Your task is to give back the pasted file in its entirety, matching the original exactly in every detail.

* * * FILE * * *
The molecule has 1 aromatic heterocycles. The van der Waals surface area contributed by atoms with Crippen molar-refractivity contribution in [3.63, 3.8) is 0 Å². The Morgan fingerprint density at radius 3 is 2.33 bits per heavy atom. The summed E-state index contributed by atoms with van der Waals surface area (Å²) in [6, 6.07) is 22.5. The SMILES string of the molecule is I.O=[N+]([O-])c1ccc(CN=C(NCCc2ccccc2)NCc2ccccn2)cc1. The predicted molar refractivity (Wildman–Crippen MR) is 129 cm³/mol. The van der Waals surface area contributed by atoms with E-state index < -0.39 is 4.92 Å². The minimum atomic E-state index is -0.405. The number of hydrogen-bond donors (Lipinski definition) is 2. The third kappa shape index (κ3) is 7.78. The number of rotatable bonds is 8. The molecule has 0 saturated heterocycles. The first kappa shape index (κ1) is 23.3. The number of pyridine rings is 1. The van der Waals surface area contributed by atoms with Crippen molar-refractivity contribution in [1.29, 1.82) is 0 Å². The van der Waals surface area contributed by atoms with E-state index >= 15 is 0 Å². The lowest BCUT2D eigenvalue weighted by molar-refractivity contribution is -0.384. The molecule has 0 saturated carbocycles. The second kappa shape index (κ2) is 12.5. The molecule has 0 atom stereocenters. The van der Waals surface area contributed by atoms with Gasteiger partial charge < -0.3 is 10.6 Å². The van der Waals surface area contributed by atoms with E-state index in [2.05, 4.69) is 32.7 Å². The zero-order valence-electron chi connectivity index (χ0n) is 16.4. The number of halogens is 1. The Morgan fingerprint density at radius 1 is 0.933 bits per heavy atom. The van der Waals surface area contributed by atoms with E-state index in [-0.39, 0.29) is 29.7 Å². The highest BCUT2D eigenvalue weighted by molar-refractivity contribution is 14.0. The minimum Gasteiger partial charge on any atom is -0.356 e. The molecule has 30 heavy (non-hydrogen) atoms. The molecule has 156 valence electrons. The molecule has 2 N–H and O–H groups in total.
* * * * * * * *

The molecule has 1 aromatic heterocycles. The van der Waals surface area contributed by atoms with Crippen molar-refractivity contribution in [3.63, 3.8) is 0 Å². The Morgan fingerprint density at radius 3 is 2.33 bits per heavy atom. The summed E-state index contributed by atoms with van der Waals surface area (Å²) in [6, 6.07) is 22.5. The SMILES string of the molecule is I.O=[N+]([O-])c1ccc(CN=C(NCCc2ccccc2)NCc2ccccn2)cc1. The predicted molar refractivity (Wildman–Crippen MR) is 129 cm³/mol. The van der Waals surface area contributed by atoms with E-state index < -0.39 is 4.92 Å². The minimum atomic E-state index is -0.405. The number of hydrogen-bond donors (Lipinski definition) is 2. The third kappa shape index (κ3) is 7.78. The number of rotatable bonds is 8. The molecule has 0 saturated heterocycles. The first kappa shape index (κ1) is 23.3. The number of pyridine rings is 1. The van der Waals surface area contributed by atoms with Crippen molar-refractivity contribution in [1.29, 1.82) is 0 Å². The van der Waals surface area contributed by atoms with E-state index >= 15 is 0 Å². The lowest BCUT2D eigenvalue weighted by molar-refractivity contribution is -0.384. The molecule has 0 saturated carbocycles. The second kappa shape index (κ2) is 12.5. The molecule has 0 atom stereocenters. The van der Waals surface area contributed by atoms with Gasteiger partial charge < -0.3 is 10.6 Å². The van der Waals surface area contributed by atoms with E-state index in [2.05, 4.69) is 32.7 Å². The zero-order valence-electron chi connectivity index (χ0n) is 16.4. The number of halogens is 1. The Morgan fingerprint density at radius 1 is 0.933 bits per heavy atom. The van der Waals surface area contributed by atoms with E-state index in [-0.39, 0.29) is 29.7 Å². The highest BCUT2D eigenvalue weighted by molar-refractivity contribution is 14.0. The minimum Gasteiger partial charge on any atom is -0.356 e. The molecule has 30 heavy (non-hydrogen) atoms. The molecule has 156 valence electrons. The molecule has 2 N–H and O–H groups in total.